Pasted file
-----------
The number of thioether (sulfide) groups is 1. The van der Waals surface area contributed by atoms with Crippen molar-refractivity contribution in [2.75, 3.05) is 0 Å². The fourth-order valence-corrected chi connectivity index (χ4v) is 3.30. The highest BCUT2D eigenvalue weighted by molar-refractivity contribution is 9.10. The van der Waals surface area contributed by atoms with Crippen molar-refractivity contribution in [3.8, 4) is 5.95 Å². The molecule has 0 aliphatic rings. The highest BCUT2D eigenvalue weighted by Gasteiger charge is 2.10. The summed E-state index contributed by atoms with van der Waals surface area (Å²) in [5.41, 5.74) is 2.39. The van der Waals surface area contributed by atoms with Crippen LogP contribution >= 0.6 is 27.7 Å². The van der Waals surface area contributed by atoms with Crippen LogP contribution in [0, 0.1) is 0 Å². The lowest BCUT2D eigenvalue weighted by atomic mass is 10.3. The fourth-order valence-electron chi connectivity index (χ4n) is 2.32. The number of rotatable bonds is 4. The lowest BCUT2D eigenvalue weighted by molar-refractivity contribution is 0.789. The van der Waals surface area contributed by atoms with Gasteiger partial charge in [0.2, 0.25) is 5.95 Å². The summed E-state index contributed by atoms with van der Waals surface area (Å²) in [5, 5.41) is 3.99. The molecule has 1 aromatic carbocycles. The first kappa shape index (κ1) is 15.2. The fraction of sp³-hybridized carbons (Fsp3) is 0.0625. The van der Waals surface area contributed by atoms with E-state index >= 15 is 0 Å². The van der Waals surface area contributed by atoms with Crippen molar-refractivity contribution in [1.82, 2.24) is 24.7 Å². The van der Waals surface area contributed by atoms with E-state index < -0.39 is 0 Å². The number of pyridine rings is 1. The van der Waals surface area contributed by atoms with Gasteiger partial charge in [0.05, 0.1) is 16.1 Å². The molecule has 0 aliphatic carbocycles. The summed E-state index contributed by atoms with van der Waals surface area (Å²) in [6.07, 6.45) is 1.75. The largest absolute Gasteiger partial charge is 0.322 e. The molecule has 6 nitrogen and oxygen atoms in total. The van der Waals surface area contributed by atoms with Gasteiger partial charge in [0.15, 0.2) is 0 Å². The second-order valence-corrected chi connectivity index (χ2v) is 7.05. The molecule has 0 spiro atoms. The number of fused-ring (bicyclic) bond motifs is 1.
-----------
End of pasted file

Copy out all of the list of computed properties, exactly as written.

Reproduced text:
The number of thioether (sulfide) groups is 1. The van der Waals surface area contributed by atoms with Crippen molar-refractivity contribution in [2.75, 3.05) is 0 Å². The fourth-order valence-corrected chi connectivity index (χ4v) is 3.30. The highest BCUT2D eigenvalue weighted by molar-refractivity contribution is 9.10. The van der Waals surface area contributed by atoms with Crippen molar-refractivity contribution in [3.8, 4) is 5.95 Å². The molecule has 0 aliphatic rings. The highest BCUT2D eigenvalue weighted by Gasteiger charge is 2.10. The summed E-state index contributed by atoms with van der Waals surface area (Å²) in [5.41, 5.74) is 2.39. The van der Waals surface area contributed by atoms with Crippen LogP contribution >= 0.6 is 27.7 Å². The van der Waals surface area contributed by atoms with Crippen LogP contribution in [0, 0.1) is 0 Å². The lowest BCUT2D eigenvalue weighted by atomic mass is 10.3. The fourth-order valence-electron chi connectivity index (χ4n) is 2.32. The number of rotatable bonds is 4. The lowest BCUT2D eigenvalue weighted by molar-refractivity contribution is 0.789. The van der Waals surface area contributed by atoms with Gasteiger partial charge in [0.2, 0.25) is 5.95 Å². The summed E-state index contributed by atoms with van der Waals surface area (Å²) in [5, 5.41) is 3.99. The molecule has 1 aromatic carbocycles. The first kappa shape index (κ1) is 15.2. The fraction of sp³-hybridized carbons (Fsp3) is 0.0625. The van der Waals surface area contributed by atoms with E-state index >= 15 is 0 Å². The van der Waals surface area contributed by atoms with Crippen molar-refractivity contribution in [1.82, 2.24) is 24.7 Å². The van der Waals surface area contributed by atoms with E-state index < -0.39 is 0 Å². The number of pyridine rings is 1. The van der Waals surface area contributed by atoms with Gasteiger partial charge in [0.05, 0.1) is 16.1 Å². The molecule has 0 aliphatic carbocycles. The summed E-state index contributed by atoms with van der Waals surface area (Å²) in [6.07, 6.45) is 1.75. The largest absolute Gasteiger partial charge is 0.322 e. The molecule has 6 nitrogen and oxygen atoms in total. The van der Waals surface area contributed by atoms with Gasteiger partial charge in [0.15, 0.2) is 0 Å². The second-order valence-corrected chi connectivity index (χ2v) is 7.05. The molecule has 0 spiro atoms. The number of fused-ring (bicyclic) bond motifs is 1.